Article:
Stop Food Waste Day is an initiative of food service company Compass Group. It was launched first in the U.S, in 2017 and went global the year after, making today it's second worldwide celebration.

Read More Show Less
Pexels

By Franziska Spritzler, RD, CDE

Berries are among the healthiest foods you can eat.

Read More Show Less
Sponsored
Flames and smoke are seen billowing from the roof at Notre-Dame Cathedral on April 15 in Paris, France. Veronique de Viguerie / Getty Images

When Paris's Notre Dame caught fire on April 15, the flames threatened more than eight centuries of culture and history. The fire evoked shock, horror and grief worldwide. While the cathedral burned, French President Emmanuel Macron expressed determination to rebuild what the French regard as a sacred site.

Read More Show Less
An artist's impression of NASA's InSight lander on Mars. NASA / JPL-CALTECH

Scientists have likely detected a so-called marsquake — an earthquake on Mars — for the first time, The National Aeronautics and Space Administration (NASA) announced on Tuesday.

Read More Show Less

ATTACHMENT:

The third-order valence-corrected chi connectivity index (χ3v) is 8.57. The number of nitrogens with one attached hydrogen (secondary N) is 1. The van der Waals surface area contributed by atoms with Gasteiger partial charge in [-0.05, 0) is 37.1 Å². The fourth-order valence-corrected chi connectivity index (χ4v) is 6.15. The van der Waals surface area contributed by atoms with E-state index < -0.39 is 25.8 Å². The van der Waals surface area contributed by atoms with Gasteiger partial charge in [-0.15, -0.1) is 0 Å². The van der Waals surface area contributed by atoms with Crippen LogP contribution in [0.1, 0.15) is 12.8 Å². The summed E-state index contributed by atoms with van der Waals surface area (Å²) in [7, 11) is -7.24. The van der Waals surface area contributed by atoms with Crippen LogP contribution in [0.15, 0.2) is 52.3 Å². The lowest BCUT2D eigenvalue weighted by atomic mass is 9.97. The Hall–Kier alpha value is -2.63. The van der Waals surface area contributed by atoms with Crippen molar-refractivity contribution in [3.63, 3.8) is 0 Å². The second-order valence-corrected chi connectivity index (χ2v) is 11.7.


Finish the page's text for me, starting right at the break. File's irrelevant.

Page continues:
Hero Images / Getty Images

Across the political aisle, a majority of American parents support teaching climate change in schools even though most teachers currently do not.

Read More Show Less
Sponsored
Priit Siimon / flickr / cc

By Andrea Germanos

Lawyer and visionary thinker Polly Higgins, who campaigned for ecocide to be internationally recognized as a crime on par with genocide and war crimes, died Sunday at the age of 50.

She had been diagnosed with an aggressive cancer last month and given just weeks to live.

Read More Show Less
Pixabay

An E. coli outbreak linked to ground beef has spread to 10 states and infected at least 156 people, CNN reported Wednesday.

Read More Show Less
The Anopheles stephensi mosquito, which carries malaria. CDC / Jim Gathany

The world's first malaria vaccine was launched in Malawi on Tuesday, NPR reported. It's an important day in health history. Not only is it the first malaria vaccine, it's the first vaccine to target any human parasite.

Read More Show Less